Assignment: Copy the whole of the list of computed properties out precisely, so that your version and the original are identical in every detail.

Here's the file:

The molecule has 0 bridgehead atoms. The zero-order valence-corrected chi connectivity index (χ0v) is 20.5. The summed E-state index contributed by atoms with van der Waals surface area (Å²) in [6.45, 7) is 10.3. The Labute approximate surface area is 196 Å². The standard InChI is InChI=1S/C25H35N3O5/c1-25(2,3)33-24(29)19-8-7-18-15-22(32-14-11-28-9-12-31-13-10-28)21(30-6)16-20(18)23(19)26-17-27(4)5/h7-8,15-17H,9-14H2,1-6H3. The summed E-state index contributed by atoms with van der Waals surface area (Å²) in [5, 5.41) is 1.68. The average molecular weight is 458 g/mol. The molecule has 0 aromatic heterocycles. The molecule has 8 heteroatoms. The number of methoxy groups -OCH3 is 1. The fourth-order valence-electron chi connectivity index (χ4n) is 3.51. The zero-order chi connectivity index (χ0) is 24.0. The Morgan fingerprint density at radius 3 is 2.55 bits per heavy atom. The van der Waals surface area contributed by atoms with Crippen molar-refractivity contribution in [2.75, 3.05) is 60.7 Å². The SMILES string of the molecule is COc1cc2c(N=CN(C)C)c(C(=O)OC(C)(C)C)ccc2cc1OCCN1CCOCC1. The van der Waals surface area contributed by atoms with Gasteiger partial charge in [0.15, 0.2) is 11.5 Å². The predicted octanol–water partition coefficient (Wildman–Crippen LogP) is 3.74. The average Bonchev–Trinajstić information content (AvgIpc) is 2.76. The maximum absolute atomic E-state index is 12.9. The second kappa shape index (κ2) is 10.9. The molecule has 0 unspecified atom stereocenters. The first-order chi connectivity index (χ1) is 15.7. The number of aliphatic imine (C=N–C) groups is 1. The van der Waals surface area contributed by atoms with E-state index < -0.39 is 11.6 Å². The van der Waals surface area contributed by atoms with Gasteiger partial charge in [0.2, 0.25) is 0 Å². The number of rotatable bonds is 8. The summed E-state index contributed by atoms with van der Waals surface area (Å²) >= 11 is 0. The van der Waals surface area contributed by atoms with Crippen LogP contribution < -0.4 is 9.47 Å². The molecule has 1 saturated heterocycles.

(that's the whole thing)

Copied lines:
The molecule has 0 bridgehead atoms. The zero-order valence-corrected chi connectivity index (χ0v) is 20.5. The summed E-state index contributed by atoms with van der Waals surface area (Å²) in [6.45, 7) is 10.3. The Labute approximate surface area is 196 Å². The standard InChI is InChI=1S/C25H35N3O5/c1-25(2,3)33-24(29)19-8-7-18-15-22(32-14-11-28-9-12-31-13-10-28)21(30-6)16-20(18)23(19)26-17-27(4)5/h7-8,15-17H,9-14H2,1-6H3. The summed E-state index contributed by atoms with van der Waals surface area (Å²) in [5, 5.41) is 1.68. The average molecular weight is 458 g/mol. The molecule has 0 aromatic heterocycles. The molecule has 8 heteroatoms. The number of methoxy groups -OCH3 is 1. The fourth-order valence-electron chi connectivity index (χ4n) is 3.51. The zero-order chi connectivity index (χ0) is 24.0. The Morgan fingerprint density at radius 3 is 2.55 bits per heavy atom. The van der Waals surface area contributed by atoms with Crippen molar-refractivity contribution in [2.75, 3.05) is 60.7 Å². The SMILES string of the molecule is COc1cc2c(N=CN(C)C)c(C(=O)OC(C)(C)C)ccc2cc1OCCN1CCOCC1. The van der Waals surface area contributed by atoms with Gasteiger partial charge in [0.15, 0.2) is 11.5 Å². The predicted octanol–water partition coefficient (Wildman–Crippen LogP) is 3.74. The average Bonchev–Trinajstić information content (AvgIpc) is 2.76. The maximum absolute atomic E-state index is 12.9. The second kappa shape index (κ2) is 10.9. The molecule has 0 unspecified atom stereocenters. The first-order chi connectivity index (χ1) is 15.7. The number of aliphatic imine (C=N–C) groups is 1. The van der Waals surface area contributed by atoms with E-state index < -0.39 is 11.6 Å². The van der Waals surface area contributed by atoms with Gasteiger partial charge in [0.2, 0.25) is 0 Å². The number of rotatable bonds is 8. The summed E-state index contributed by atoms with van der Waals surface area (Å²) >= 11 is 0. The van der Waals surface area contributed by atoms with Crippen LogP contribution < -0.4 is 9.47 Å². The molecule has 1 saturated heterocycles.